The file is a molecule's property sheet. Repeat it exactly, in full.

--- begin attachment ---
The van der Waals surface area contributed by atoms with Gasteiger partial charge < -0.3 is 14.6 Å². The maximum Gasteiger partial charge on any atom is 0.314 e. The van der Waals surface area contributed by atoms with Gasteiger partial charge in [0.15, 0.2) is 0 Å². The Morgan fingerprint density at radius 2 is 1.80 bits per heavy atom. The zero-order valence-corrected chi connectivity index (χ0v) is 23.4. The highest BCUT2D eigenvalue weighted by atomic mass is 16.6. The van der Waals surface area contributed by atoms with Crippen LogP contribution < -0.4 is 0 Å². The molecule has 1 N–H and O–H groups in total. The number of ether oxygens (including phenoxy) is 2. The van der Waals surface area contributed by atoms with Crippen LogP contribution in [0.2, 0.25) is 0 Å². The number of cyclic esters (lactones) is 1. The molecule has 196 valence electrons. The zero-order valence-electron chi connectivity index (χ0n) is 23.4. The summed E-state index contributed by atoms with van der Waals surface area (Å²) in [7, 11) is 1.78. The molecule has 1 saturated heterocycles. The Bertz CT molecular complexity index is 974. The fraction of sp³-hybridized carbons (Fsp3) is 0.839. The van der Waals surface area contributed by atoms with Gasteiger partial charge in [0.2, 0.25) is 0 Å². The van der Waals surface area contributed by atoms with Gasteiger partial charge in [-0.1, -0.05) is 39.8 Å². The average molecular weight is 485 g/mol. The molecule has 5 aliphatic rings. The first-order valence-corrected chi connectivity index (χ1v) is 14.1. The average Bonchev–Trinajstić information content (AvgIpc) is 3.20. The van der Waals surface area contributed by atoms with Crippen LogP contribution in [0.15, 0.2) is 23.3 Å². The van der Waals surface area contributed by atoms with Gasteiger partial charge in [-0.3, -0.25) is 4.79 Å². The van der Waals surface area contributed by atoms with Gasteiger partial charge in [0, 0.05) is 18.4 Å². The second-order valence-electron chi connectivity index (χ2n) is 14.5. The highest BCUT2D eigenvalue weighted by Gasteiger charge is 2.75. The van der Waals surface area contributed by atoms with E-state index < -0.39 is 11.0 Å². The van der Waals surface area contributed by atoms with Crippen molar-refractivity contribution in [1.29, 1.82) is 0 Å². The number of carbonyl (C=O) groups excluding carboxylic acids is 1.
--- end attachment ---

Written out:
The van der Waals surface area contributed by atoms with Gasteiger partial charge < -0.3 is 14.6 Å². The maximum Gasteiger partial charge on any atom is 0.314 e. The van der Waals surface area contributed by atoms with Gasteiger partial charge in [0.15, 0.2) is 0 Å². The Morgan fingerprint density at radius 2 is 1.80 bits per heavy atom. The zero-order valence-corrected chi connectivity index (χ0v) is 23.4. The highest BCUT2D eigenvalue weighted by atomic mass is 16.6. The van der Waals surface area contributed by atoms with Crippen LogP contribution < -0.4 is 0 Å². The molecule has 1 N–H and O–H groups in total. The number of ether oxygens (including phenoxy) is 2. The van der Waals surface area contributed by atoms with Crippen LogP contribution in [0.2, 0.25) is 0 Å². The number of cyclic esters (lactones) is 1. The molecule has 196 valence electrons. The zero-order valence-electron chi connectivity index (χ0n) is 23.4. The summed E-state index contributed by atoms with van der Waals surface area (Å²) in [7, 11) is 1.78. The molecule has 1 saturated heterocycles. The Bertz CT molecular complexity index is 974. The fraction of sp³-hybridized carbons (Fsp3) is 0.839. The van der Waals surface area contributed by atoms with Gasteiger partial charge in [0.2, 0.25) is 0 Å². The van der Waals surface area contributed by atoms with Gasteiger partial charge in [-0.1, -0.05) is 39.8 Å². The average molecular weight is 485 g/mol. The molecule has 5 aliphatic rings. The first-order valence-corrected chi connectivity index (χ1v) is 14.1. The average Bonchev–Trinajstić information content (AvgIpc) is 3.20. The van der Waals surface area contributed by atoms with Crippen LogP contribution in [0.15, 0.2) is 23.3 Å². The van der Waals surface area contributed by atoms with Gasteiger partial charge in [-0.3, -0.25) is 4.79 Å². The van der Waals surface area contributed by atoms with Gasteiger partial charge in [0, 0.05) is 18.4 Å². The second-order valence-electron chi connectivity index (χ2n) is 14.5. The highest BCUT2D eigenvalue weighted by Gasteiger charge is 2.75. The van der Waals surface area contributed by atoms with E-state index < -0.39 is 11.0 Å². The van der Waals surface area contributed by atoms with Crippen molar-refractivity contribution in [1.29, 1.82) is 0 Å². The number of carbonyl (C=O) groups excluding carboxylic acids is 1.